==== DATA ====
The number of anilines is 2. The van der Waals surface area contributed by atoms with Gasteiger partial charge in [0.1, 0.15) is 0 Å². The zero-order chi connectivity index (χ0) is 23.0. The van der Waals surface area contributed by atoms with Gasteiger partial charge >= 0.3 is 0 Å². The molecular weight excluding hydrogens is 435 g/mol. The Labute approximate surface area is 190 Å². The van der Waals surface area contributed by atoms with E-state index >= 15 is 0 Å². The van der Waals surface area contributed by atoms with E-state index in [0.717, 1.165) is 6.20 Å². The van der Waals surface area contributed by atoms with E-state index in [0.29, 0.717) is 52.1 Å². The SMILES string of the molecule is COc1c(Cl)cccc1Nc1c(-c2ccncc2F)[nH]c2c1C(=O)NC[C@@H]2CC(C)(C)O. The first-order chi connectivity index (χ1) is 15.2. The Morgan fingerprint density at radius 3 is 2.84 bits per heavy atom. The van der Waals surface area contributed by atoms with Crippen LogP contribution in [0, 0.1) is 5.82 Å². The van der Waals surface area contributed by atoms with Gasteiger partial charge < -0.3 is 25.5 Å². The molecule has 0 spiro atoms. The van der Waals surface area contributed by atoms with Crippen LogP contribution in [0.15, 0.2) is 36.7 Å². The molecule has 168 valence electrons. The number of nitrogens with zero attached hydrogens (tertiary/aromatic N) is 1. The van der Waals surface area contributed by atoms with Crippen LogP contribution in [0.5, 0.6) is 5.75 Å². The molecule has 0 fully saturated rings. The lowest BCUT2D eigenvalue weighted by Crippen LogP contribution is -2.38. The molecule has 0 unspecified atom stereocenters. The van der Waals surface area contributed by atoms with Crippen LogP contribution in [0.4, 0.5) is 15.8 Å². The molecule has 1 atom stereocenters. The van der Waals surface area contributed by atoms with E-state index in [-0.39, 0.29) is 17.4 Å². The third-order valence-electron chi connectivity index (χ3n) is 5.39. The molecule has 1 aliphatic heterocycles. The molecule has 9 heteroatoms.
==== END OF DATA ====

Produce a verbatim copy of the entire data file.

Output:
The number of anilines is 2. The van der Waals surface area contributed by atoms with Gasteiger partial charge in [0.1, 0.15) is 0 Å². The zero-order chi connectivity index (χ0) is 23.0. The van der Waals surface area contributed by atoms with Gasteiger partial charge >= 0.3 is 0 Å². The molecular weight excluding hydrogens is 435 g/mol. The Labute approximate surface area is 190 Å². The van der Waals surface area contributed by atoms with E-state index >= 15 is 0 Å². The van der Waals surface area contributed by atoms with E-state index in [0.717, 1.165) is 6.20 Å². The van der Waals surface area contributed by atoms with E-state index in [0.29, 0.717) is 52.1 Å². The SMILES string of the molecule is COc1c(Cl)cccc1Nc1c(-c2ccncc2F)[nH]c2c1C(=O)NC[C@@H]2CC(C)(C)O. The first-order chi connectivity index (χ1) is 15.2. The Morgan fingerprint density at radius 3 is 2.84 bits per heavy atom. The van der Waals surface area contributed by atoms with Crippen LogP contribution in [0, 0.1) is 5.82 Å². The van der Waals surface area contributed by atoms with Gasteiger partial charge < -0.3 is 25.5 Å². The molecule has 0 spiro atoms. The van der Waals surface area contributed by atoms with Crippen LogP contribution in [0.15, 0.2) is 36.7 Å². The molecule has 168 valence electrons. The number of nitrogens with zero attached hydrogens (tertiary/aromatic N) is 1. The van der Waals surface area contributed by atoms with Crippen LogP contribution in [0.5, 0.6) is 5.75 Å². The molecule has 0 fully saturated rings. The lowest BCUT2D eigenvalue weighted by Crippen LogP contribution is -2.38. The molecule has 0 unspecified atom stereocenters. The van der Waals surface area contributed by atoms with Crippen LogP contribution in [0.4, 0.5) is 15.8 Å². The molecule has 1 atom stereocenters. The van der Waals surface area contributed by atoms with E-state index in [-0.39, 0.29) is 17.4 Å². The third-order valence-electron chi connectivity index (χ3n) is 5.39. The molecule has 1 aliphatic heterocycles. The molecule has 9 heteroatoms.